|Lesson 6|| Identifying common errors|
|Objective||Examine errors involving input from the user. |
Identifying Common Errors
Two common user input problems can be solved using the techniques listed below.
Spaces in the input
Description: If your user includes spaces in their input, your command may fail when the input is used in a command.
Example: In the code below, if the user enters a space into his or her value, the
if statement will fail. echo
"Enter a value: \c" read value if [ $value = "quit" ] then exit else echo "your value was $value"
Solution: Put double quotes around user variables. If you surround the
$input variable with double quotes in the
if statement, it will not fail. The double quotes tell the shell to treat the input as a single value.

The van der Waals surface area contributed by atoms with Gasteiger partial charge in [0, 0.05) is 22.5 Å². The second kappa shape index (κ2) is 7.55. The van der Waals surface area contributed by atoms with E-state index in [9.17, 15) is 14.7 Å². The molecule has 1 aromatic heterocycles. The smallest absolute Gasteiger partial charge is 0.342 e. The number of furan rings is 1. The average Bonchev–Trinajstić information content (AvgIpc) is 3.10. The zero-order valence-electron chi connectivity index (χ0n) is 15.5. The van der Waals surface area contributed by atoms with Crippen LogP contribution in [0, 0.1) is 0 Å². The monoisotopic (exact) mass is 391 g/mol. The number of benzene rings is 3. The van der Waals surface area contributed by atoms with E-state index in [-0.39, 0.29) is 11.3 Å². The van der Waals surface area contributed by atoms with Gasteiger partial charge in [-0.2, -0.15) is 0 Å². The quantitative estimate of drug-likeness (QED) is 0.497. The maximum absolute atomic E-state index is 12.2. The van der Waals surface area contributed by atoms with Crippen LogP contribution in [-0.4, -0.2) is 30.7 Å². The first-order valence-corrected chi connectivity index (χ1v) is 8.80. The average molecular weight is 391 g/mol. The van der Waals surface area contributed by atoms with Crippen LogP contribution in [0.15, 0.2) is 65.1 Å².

echo "Enter an input: \c" read input if [ "
$input" = "quit" ] then exit else echo "your input
was $input" fi
Characters in the input
Description: You want your user to enter a number and they enter an input with characters instead. Any math you try to perform on
the value will fail.
Example: The following code creates a variable called total, which equals 10 plus the value entered by the user. This code will
fail if your user enters letters instead of numbers. echo "Enter a number: \c" read num total=`expr 10 + $num`
Solution: Check the input for non-numbers before running other commands. Insert the code below to check for this problem. The
true/false statement will be true if the user has entered any value other than a number. The eq operator considers all
non-numbers to be equal to each other, but all non-numbers to be not equal to numbers. echo "Enter a number: \c" read
num while [ "$num" –eq "non-number" ] then echo "You must enter a number: \c" echo
"Enter a number: " read num fi total=`expr 10 + $num`
Click the Exercise link below to practice finding syntax errors in a script.
The next lesson demonstrates the use of echo statements to mark stages of success in a script.